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#32
Thank you VoR61 for your encouragement. It is always nice to have someone understanding what I need to do to cope with everyday life.
You are welcome. I really do understand, as my most recent test shows 90% loss in the upper range. This is where the consonants in particular fall off. I used to turn the TV up at home, but when the wife pointed out how loud it was, I tried captioning. It did block some of the screen, so I struggled at first but now I wouldn't do without it. In some cases, I've turned up a scene very loud and still can't hear what they are saying.

One negative is that for programs with a score or a ticker, the number and words are often blocked. Very frustrating as I note that captioning appears in various spots depending on what I'm viewing (so I know I can't fix that).
 
Feb 12, 2019
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#33
Just as an fyi if anyone didn't know it - my dad was talked into getting hearing aids with bluetooth. After a couple phone calls with the phone connecting directly to the hearing aids instead of trying to hear through the phone's speakers he was hooked. There is also a device you plug into your TV that then bluetooths the sound to the hearing aids. I don't know the specifics as he hasn't gotten it yet, but theoretically I would think one could plug it into the TV in your cabin or hotel room. There's also an app to adjust settings on the fly, even settings to get rid of ambient noise and such.
 
Aug 29, 2015
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#34
Glad to hear you met with the Guest Relations Manager. I don’t know Hoda, but all the GR people I’ve interacted in the past have always been helpful and polite.
I appreciate knowing about the decoder issue for the captions as well. That completely makes sense.

I’m sorry it isn’t fixed for this cruise, but I hope it will be for your next one.
 
Likes: VoR61
Sep 19, 2015
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#35
Not a cruise person so I did not comment earlier but I have to say special thank you to Algebralovr for so clearly explaining a complex problem and giving on point suggestions on how to address it.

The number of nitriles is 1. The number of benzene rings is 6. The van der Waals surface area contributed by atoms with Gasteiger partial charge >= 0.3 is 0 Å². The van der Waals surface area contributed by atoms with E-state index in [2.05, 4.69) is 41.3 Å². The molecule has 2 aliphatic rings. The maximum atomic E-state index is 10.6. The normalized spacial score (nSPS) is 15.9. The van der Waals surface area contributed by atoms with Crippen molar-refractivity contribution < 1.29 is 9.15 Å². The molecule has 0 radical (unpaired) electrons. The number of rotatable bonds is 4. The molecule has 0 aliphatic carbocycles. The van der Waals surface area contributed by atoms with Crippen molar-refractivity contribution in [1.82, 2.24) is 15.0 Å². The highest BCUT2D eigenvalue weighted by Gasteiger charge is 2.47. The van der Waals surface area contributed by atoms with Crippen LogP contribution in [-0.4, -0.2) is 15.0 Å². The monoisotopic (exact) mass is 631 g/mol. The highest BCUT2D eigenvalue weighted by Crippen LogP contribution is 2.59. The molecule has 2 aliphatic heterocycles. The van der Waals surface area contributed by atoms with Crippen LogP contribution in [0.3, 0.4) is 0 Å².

And thank you to Neil for mentioning how to ensure accommodations for the disabled.

Doubt I will take a cruise in the near future but in case someone I know with disabilities does I will know what to suggest.
 
Likes: ADM and VoR61
Sep 19, 2015
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#36
Johnc082138 I am glad you got an explanation — I did not think the staff were lying but just not properly explaining the challenges of types of satellite reception on the open seas.

I am amazed at how much technology is available crossing the Atlantic on a ship and how many people made the crossing without the technology that we take for granted today.

I hope you enjoy the rest of the trip
 
Likes: VoR61

brillohead

Verified Member
Sep 21, 2018
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#37
Of course, with 401 points, I am well above the lowest ELITE level and should be able to get some satisfaction.
If you have cruised so much before, how is it that you weren't aware of what is available and the need to contact the Special Needs department to ensure that you have the necessary assistive devices available to you? This part has me totally confused.

The closed captioning does not, in fact, interrupt, nor change the pictorial content because of the use of captions. Captions are printed at the very bottom of the screen leaving plenty of room for the content to be shown.
I'm going to disagree with you here -- captions can and do distract many people. I understand that they are helpful to you -- I even use them myself quite often. But it is not true that they do not have an effect for everyone else -- they can be very distracting and draw attention away from the theatrical content of the video on the screen.

Directors are very particular about the way each scene is filmed, in order to evoke a particular mood / feeling in each scene. If captions really had no impact whatsoever on every watcher, they would automatically be included in every single show ever made. The fact of the matter is that they are distracting to many/most people, and are not automatically shown for that reason. To expect everyone in a movie theater to be distracted by captions to accommodate one person's need for them is a bit of a stretch.